position. And then they will start to settle down. So the senior men, I


highlight of the programme for many, and maybe some big names in the


women's race, but it is Kamworor, the defending champion, who has gone


off there. They will be hoping to cheer their men to at least a medal


after winning the junior gold medal, they will be hoping for more of the


same here. The pace looks, despite the big group, they haven't looked


as though they have settled down to much yet, looks as though they are


pushing on the front a little bit, look at that, lots of people


close-up. And some of those are going to pay a


little bit further down the line, that is for certain, as they come to


compete the first lap. It is the biggest pack so far, and you see the


danger as they come through that narrow area to finish the first


loop, because the course narrows down very quickly and there are a


lot of cones which mark the way down to the finish when they come round


on the final lap, and some of the guys were getting dangerously close


to some of those cones in the way. But they just didn't seem to have


been any falling, they negotiated the logs as well as they negotiated


the cones. And now they are starting to push on a little bit, but nobody


really wanted to pick up anything from this, because it is already


ticking along very fast, and not really having much inroads on the


pack. That early pace already starting to


take its toll, Paula. A big group, just over a kilometre ago they were


bunched up, now they are spread out. Yes, a big difference in terms of


how well they are bunched. You can see the big contenders we would have


expected to be up there. Most I think are up there in that group.


Maybe the fact the race is shorter than the guys are used to is having


a bit of an impact. They cannot take that first lap so much to settle in


because they only have for more laps to follow-on after that. They need


to knuckle down, and they have done that here today. We still have the


contenders, the Kenyans leading at the front. There is a big Ugandan


contingent, they are going over the hill so they will be hoping to get


individual honours as well as team honours if possible, and Kenyans


will have been fired up by that first ever clean sweep of the first


six places in the world Cross country, certainly in the senior


women's race. So still settling down as they approach the closing stages


of the second lap already, and I don't know if they are getting


nervous but I am because our computer results are struggling to


give an update in what happened in long one so I'm hoping it comes to


life in la two, otherwise it will be difficult to keep you updated with


how teams are progressing. So, Uganda up there with three in the


leading group. There is Moller, I mentioned him at the beginning. He


has become one of those rare animals who has won the Ethiopian track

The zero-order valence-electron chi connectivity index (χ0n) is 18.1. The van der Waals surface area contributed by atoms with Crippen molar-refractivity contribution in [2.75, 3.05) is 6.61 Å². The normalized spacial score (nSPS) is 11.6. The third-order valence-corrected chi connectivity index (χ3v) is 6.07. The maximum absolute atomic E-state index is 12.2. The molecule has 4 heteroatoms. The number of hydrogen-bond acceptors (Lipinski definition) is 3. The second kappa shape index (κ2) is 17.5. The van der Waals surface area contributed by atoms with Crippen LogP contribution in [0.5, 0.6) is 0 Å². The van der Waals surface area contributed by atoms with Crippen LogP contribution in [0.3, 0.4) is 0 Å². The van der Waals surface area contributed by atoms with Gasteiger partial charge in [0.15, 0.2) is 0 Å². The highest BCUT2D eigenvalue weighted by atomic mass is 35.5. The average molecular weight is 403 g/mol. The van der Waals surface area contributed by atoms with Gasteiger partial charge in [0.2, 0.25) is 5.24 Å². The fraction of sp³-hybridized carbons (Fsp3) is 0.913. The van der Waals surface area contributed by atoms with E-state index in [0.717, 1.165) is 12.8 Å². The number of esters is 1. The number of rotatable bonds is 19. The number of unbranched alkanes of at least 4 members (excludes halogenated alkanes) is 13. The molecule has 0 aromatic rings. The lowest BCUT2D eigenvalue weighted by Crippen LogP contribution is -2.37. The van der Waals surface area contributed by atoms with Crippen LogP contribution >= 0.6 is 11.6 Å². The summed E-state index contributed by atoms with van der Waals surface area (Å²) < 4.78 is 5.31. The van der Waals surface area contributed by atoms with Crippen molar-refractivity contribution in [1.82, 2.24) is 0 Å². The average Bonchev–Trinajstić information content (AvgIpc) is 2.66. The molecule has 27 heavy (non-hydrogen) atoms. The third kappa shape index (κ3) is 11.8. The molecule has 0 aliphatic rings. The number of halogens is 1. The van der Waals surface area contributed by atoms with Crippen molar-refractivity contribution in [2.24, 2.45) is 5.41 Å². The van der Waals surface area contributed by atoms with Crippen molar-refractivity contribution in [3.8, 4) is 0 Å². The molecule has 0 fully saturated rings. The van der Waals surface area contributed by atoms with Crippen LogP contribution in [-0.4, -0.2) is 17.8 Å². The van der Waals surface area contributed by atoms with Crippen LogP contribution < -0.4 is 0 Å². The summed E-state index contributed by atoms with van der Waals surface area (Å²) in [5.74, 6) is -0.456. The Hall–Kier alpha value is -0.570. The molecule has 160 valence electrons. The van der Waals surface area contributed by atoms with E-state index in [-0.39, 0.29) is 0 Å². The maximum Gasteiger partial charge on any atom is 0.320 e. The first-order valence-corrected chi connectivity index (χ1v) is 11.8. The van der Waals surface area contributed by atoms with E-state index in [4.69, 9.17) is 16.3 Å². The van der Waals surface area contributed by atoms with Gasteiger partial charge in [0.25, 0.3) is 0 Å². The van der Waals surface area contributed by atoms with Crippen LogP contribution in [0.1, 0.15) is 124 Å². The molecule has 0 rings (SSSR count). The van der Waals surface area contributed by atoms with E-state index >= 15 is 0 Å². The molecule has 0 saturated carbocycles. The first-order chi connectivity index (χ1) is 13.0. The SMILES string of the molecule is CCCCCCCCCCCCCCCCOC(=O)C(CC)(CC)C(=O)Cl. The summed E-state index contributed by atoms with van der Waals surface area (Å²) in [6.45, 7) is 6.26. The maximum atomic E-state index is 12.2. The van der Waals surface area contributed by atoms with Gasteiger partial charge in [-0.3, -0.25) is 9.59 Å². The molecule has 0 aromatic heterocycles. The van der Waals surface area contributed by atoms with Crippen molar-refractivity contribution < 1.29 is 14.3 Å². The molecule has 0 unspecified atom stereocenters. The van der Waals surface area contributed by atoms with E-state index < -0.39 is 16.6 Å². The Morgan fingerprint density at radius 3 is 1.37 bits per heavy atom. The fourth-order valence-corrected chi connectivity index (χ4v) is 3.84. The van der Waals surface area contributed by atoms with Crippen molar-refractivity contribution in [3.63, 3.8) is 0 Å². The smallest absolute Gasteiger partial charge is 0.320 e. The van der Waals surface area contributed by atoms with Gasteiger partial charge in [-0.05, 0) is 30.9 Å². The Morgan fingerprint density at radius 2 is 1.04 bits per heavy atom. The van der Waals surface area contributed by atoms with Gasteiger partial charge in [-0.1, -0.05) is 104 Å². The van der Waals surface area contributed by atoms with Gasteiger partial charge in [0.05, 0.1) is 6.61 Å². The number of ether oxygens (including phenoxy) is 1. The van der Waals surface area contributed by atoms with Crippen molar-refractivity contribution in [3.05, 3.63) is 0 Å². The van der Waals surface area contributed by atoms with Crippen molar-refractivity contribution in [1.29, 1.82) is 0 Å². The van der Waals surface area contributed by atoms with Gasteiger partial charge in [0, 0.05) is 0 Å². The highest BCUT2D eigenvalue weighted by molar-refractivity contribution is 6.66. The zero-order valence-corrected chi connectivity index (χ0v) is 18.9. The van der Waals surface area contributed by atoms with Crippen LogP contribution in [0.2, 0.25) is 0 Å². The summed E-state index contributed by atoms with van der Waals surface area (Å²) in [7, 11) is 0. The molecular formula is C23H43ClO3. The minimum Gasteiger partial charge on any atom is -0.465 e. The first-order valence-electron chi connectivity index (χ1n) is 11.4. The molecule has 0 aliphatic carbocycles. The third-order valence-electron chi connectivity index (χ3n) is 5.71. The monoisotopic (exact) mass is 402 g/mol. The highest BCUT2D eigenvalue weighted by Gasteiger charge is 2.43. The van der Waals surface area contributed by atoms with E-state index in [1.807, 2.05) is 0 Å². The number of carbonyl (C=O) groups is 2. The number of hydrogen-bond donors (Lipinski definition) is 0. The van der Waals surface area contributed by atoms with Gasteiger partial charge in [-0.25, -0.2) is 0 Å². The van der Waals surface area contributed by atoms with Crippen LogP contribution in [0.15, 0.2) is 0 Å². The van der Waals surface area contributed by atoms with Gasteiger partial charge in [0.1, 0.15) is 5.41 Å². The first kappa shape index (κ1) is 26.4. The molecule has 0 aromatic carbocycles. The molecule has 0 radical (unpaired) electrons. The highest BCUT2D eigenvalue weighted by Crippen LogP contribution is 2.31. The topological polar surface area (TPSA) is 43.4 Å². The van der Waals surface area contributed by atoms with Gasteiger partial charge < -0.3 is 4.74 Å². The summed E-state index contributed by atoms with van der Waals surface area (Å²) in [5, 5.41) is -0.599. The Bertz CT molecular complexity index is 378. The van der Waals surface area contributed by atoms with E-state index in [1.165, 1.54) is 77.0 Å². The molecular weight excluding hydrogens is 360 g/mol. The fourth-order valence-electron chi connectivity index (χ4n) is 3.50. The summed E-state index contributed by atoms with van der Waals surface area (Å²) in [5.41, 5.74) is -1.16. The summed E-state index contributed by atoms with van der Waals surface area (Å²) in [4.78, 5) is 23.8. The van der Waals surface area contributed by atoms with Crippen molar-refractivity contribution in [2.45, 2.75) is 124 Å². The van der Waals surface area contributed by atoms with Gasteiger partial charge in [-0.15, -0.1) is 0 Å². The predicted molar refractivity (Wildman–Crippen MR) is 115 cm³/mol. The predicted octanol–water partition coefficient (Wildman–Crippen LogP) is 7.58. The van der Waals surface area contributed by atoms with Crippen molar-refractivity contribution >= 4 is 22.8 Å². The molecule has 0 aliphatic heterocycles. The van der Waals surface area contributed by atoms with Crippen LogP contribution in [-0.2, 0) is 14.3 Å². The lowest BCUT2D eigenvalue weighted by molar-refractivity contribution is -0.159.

championships as well as cross-country but he's not a big


name. He's never had a chance to show what he can do on this sort of


stage so the fact he hasn't started so quickly, that doesn't bode well


for him. There is the first of the Ethiopians coming into the picture


now. Then Moller at the back of the lead group and already seems to be


struggling with his pace. Yes, struggling to hang on to the


coat-tails of Edris just ahead of him. He is at his best, he has just


moved up onto the shoulder of the runner in front and is very much


involved. Moller has just drifted back into third. He will not be able


to work his way back. We are not seeing reckless surging at the front


of this race, it is a sustained increase in pace and if you are not


able to go with that, working your way back into it will be very


difficult. So Cheptegei, and Kamworor right up


there. Even for an athlete as good as he is, if you are not in shape,


you cannot attack in this early stage so he's obviously feeling fit


and confident enough. The pace is fast, you can just tell the


lead... There were questions about his shape coming in but I don't


think he would have come to an event as a significant as the world


cross-country if he wasn't there far enough to commit to racing strongly


and racing well at this stage. How quickly these gaps are opening up,


and Cheptegei is doing damage in this race. It will be interesting to


-- because we have seen when they come through for second or third,


and all of the sudden, Cheptegei is taking the defending champion,


Geoffrey Kamworor, with him. As Paula was saying, he surely prepared


himself for this but it is a brave effort. It is hard running at this


part of the race and there is still a long way to go here. A couple of


laps, four kilometres of running. Cheptegei, forging on. This time he


will hear the bell and that in himself will be a mass of


encouragement to him. We do get a little bit of data, it was a seven